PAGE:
Potential AT&T Building Investor Selim Kiralp Talks Plans For Downtown Beaumont

A Dallas-based real estate investor plans to send a formal offer letter to the city of Beaumont this week to purchase the downtown AT&T building.

The offer will come during a trip to the city, which Selim Kiralp does up to three times a month, usually to check out a property he already owns. This time, however, he was also looking at the AT&T building.

Kiralp has been in the real estate business for over a decade. He started in his home country of Turkey, but after observing the economy in Turkey and the United States, he immigrated with his family to America and continued his business in Texas for the past six years.

“I chose Texas because Texas is growing,” Kiralp said. “And I didn’t come to Dallas randomly. I did my research on it. After six years, I can say that I made the right decision.

Even with the rising cost of living in the Lone Star State, Kiralp says Texas still has room to grow and he would recommend people invest in that state like he wants to invest in Beaumont – a metropolis that , according to him, could really go somewhere, if handled correctly.

“As a property developer and investor, the majority of my time is spent finding properties that make commercial sense to me, cities where I see potential. And I travel a lot,” he said. “I traveled to Beaumont before buying my first property in Beaumont. And I saw the potential here.


He specifically said he saw potential in downtown Beaumont and that the area could be a much better place.

But the current plans put forward by the city of Beaumont to demolish the building at 555 Main Street don’t make sense, he said.

“It’s not a very old building that’s about to collapse. It’s a solid building,” he said. “It has never been flooded. There is no water in the building. He just needs a makeup.

His plan would be to transform the building from scratch, and maybe even beyond.

“Put retail and restaurants, cafes, bars on the ground floor – apartments above. The basement is going to have a fitness room and an indoor swimming pool which will be free for tenants who live in apartments. He’s also going to sell memberships — that’s going to include a sauna, etc. In fact, the building was structured to go taller as well. So, I’m planning to put a rooftop bar there. I could go higher with the building and then move the rooftop bar to a higher floor.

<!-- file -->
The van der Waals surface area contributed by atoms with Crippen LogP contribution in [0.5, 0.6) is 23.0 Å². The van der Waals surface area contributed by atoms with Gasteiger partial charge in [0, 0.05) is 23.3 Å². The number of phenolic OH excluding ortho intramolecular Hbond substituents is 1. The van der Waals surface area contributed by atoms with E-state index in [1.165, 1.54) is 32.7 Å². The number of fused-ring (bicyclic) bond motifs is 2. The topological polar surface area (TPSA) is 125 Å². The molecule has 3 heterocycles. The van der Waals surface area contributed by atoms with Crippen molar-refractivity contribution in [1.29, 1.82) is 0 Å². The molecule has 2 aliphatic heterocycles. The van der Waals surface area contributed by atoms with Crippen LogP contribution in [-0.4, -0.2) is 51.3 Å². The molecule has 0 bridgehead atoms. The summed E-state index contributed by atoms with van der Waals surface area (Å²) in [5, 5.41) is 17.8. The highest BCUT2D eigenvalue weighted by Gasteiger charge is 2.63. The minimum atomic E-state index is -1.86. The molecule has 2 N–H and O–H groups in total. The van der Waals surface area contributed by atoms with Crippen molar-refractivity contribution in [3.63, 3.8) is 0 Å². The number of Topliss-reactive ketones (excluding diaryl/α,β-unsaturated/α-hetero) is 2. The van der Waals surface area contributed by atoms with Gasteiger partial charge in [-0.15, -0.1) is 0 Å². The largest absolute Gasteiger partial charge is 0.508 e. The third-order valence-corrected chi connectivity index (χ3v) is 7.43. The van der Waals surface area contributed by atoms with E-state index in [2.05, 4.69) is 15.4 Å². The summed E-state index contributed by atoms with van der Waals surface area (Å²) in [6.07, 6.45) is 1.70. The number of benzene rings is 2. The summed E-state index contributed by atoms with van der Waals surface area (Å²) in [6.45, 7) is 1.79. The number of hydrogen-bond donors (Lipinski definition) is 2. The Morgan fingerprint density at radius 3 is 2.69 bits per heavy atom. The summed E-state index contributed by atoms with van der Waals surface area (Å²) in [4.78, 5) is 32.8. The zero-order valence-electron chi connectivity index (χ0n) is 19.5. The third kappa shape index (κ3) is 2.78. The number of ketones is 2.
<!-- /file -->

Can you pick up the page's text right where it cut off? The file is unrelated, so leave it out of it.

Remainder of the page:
The building he has in mind is upscale and remodeled.

“I want to put luxury apartments,” he said. “I’m thinking of an apartment that has an entrance hall and the front doors are locked. There will be someone greeting you at the entrance and if you have guests they will greet your guests (and) call you, like a hotel lobby.

He also considered building an actual hotel above the apartments if he expands the building. It can be done quietly and discreetly, he said, citing buildings in Manhattan as a case study.

He is also interested in bringing people to rent kayaks on the river’s edge, and if the battleship Texas came to rest in the Neches River, he also offered to set up a museum there.

Kiralp made the city a verbal offer of $3 million. On Wednesday, he said he planned to send a formal offer letter on Thursday.

He is, however, aware of the arrangement with the building’s previous owner, Tom Flanagan, that the city must demolish the building after buying it – or he will buy the building back. If the city finds common ground, Kiralp agrees to buy the building.

The city is evaluating the suitability of the Kiralp company for such an ambitious project.

“We’re dealing with a few issues,” acting city manager Chris Boone said last week. “The first is the developer’s experience and ability to pull off a project like this. So we are conducting this investigation at the moment.

On Wednesday, Boone said the investigation was not over. The city is still reviewing documentation and comparable projects.

Kiralp, however, insists he’s up for the challenge.

“I have worked on the rehabilitation of many historical buildings in Turkey. Some of the buildings were built in the 1800s. They were actually my first projects when I started investing in real estate. And I have doing a lot of rehabilitation work, more than just building from scratch,” the investor said. “And like I said, I’m building here right now, so I also have experience in construction from the ground.

He says he is currently developing a $10 million apartment complex with 108 units near Lamar University, which is expected to open in August. He said he was at 130% occupancy with a waiting list but declined to provide the name of the building.

Looking to the future, Kiralp has offered to close the property in 90 days if its offer is accepted. He estimates that it will not take more than a year to do the structural studies, design and apply for a permit. Construction could be finished in 2 years, he said.

The investor says he only works with people at the top of their game in Texas. So, in his mind, the only thing standing between him and the renovation of this building is waiting for the city to decide on the project.

“My team is very responsive,” Kiralp said. “So I’m looking at three years in total on my side, plus city time.”

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